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Shihab Shamma is PI on €3.3M European Research Council Advanced Grant

Professor Shihab Shamma (ECE/ISR) is the principal investigator on a five-year, €3.3M project funded by the European Research Council’s (ERC) Advanced Grants Program.

He is working with the Ecole Normale Supérieure and co-PI Daniel Pressnitzer, a researcher at the Laboratoire Psychologie de la Perception of the Centre National de la Recherché Scientifique.

“ADAM: The Adaptive Auditory Mind” experimentally investigates a radically novel view of hearing, where active hearing emerges from a deep interplay between adaptive sensory processes and goal-directed cognition.

Abstract
Listening in realistic situations is an active process that engages perceptual and cognitive faculties, endowing speech with meaning, music with joy, and environmental sounds with emotion and urgency. Through hearing, humans and other animals navigate complex acoustic scenes, separate sound mixtures, disentangle messages, and assess their behavioral relevance. These remarkable feats are currently beyond our understanding and far exceed the capabilities of the most sophisticated audio engineering systems. The goal of the proposed research is to investigate experimentally a radically novel view of hearing, where active hearing emerges from a deep interplay between adaptive sensory processes and goal-directed cognition. Our objective is to integrate cognitive function as an intrinsic part of sensory processing, amenable to neurophysiological investigation. Specifically, we shall explore the postulate that active and versatile perception is mediated by a rapid adaptive process at the neuronal level (here called rapid-plasticity). At the conjunction of sensory and cognitive processing, rapid-plasticity pervades all levels of auditory system, from the cochlea up to the auditory and prefrontal cortices. Exploiting fundamental statistical regularities of acoustics, it is what allows humans and other animal to deal so successfully with natural acoustic scenes where artificial systems fail.

The project builds on the internationally recognized leadership of the PI in the fields of physiology and computational modelling. The PI has pioneered the discovery of rapid-plasticity in neurons of the auditory cortex. He has developed over the years a neuromimetic model of auditory processing that has led to technological breakthroughs and real-world applications. The project also relies on the expertise of the Co-Investigator, who has developed powerful new psychophysical paradigms to probe active hearing in humans. Building on these highly complementary fields and several technical innovations (stimulus reconstruction from large-scale neural recordings in freely behaving animals; “behavioural-clamp”), we hope to promote a novel view of auditory perception and cognition. We aim also to contribute significantly to translational research in the domain of signal processing for clinical hearing aids, given that many current limitations are not technological but rather conceptual. The project is tightly integrated within the local scientific community, with strong support from multiple institutions of excellence. It will result in the creation of laboratory facilities and an intellectual network unique in France and rare in all of Europe, combining cognitive, neural, and computational approaches to auditory neuroscience. A challenge that the PI is eager to endorse is to make this laboratory a magnet for younger scientists and a world-class hub for future projects at the intersection between neuroscience and cognition.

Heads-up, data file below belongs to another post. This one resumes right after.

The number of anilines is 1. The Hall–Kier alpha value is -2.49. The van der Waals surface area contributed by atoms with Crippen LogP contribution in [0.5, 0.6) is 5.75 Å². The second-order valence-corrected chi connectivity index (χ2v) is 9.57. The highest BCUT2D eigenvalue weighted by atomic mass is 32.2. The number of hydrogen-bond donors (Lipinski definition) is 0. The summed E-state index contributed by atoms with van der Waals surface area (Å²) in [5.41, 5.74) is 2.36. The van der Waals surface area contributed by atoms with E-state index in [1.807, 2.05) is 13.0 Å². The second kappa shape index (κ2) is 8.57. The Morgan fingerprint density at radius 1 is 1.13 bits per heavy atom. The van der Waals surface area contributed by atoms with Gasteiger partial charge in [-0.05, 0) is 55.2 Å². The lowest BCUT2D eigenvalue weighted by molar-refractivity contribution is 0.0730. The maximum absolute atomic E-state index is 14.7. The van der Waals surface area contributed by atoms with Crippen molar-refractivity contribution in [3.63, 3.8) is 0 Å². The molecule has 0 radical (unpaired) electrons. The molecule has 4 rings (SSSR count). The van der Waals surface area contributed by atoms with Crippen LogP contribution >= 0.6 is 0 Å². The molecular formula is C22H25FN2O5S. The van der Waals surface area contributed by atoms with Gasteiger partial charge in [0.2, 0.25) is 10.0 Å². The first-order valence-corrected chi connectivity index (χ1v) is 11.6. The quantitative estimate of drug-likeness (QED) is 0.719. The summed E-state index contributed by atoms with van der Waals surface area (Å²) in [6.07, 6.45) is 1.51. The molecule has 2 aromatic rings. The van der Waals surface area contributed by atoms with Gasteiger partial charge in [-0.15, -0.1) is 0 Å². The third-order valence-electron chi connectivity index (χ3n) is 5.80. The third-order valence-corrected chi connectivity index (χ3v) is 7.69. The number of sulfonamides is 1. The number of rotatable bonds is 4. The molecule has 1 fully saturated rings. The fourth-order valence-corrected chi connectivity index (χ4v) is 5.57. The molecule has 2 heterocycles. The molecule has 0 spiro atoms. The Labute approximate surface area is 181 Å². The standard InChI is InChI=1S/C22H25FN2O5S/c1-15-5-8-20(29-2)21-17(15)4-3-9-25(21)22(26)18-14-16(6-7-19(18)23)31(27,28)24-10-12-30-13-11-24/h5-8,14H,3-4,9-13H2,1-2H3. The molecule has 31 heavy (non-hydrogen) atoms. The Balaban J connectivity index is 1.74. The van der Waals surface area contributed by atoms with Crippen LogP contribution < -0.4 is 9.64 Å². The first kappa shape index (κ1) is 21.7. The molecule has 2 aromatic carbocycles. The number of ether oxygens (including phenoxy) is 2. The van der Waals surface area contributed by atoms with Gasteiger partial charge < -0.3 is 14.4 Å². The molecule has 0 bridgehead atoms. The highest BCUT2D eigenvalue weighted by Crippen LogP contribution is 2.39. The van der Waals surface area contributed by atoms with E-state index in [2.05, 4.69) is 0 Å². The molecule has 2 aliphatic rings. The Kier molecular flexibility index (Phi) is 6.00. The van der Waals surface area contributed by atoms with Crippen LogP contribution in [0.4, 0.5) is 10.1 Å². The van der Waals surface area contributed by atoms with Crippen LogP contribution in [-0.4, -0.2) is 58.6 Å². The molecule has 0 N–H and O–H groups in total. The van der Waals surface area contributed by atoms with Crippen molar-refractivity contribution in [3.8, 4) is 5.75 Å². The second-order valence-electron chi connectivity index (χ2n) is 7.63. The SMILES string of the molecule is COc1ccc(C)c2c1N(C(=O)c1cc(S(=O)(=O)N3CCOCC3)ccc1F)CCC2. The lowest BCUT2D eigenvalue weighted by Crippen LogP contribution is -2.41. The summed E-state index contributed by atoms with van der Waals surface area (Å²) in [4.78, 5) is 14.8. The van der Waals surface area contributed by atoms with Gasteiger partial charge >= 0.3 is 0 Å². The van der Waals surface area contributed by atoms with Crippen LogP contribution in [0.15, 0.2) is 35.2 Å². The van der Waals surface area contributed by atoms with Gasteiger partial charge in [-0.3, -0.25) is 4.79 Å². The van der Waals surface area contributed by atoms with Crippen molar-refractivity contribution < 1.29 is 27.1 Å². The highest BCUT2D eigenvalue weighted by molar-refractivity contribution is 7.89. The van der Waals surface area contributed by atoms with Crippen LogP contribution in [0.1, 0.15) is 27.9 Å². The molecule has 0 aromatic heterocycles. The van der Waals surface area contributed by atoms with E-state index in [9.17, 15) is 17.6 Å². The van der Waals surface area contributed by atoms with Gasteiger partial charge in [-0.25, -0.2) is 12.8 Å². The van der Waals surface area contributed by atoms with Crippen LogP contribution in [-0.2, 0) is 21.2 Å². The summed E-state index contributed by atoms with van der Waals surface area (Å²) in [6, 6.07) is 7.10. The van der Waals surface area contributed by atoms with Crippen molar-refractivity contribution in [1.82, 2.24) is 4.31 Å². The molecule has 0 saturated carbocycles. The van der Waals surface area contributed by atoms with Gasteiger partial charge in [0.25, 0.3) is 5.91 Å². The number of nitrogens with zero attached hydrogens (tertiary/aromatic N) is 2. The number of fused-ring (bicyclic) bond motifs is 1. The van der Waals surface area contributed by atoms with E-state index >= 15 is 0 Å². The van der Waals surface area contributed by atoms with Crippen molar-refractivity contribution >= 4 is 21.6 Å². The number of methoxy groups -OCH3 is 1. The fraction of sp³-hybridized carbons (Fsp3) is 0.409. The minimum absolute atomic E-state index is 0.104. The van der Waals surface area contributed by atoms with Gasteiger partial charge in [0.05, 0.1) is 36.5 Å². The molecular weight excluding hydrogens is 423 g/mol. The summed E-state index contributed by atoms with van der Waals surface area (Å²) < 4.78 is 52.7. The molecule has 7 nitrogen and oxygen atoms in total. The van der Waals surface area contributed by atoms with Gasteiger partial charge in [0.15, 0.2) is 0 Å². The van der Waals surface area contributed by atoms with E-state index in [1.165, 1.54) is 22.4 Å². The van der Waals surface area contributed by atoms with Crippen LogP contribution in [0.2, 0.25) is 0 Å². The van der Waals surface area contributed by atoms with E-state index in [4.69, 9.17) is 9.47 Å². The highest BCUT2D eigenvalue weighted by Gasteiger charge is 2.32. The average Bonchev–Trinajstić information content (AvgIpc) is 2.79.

About ERC Advanced Grants
ERC Advanced Grants allow exceptional established research leaders of any nationality and any age to pursue ground-breaking, high-risk projects that open new directions in their respective research fields or other domains. The ERC Advanced Grant funding targets researchers who have already established themselves as independent research leaders in their own right.

Related Articles:
Shamma selected as Blaise Pascal International Research Chair
Auditory researchers publish sensory processing research in PNAS
Defense Department Funding Supports Research Instrumentation
Article by auditory researchers appears in Nature Neuroscience

March 1, 2012


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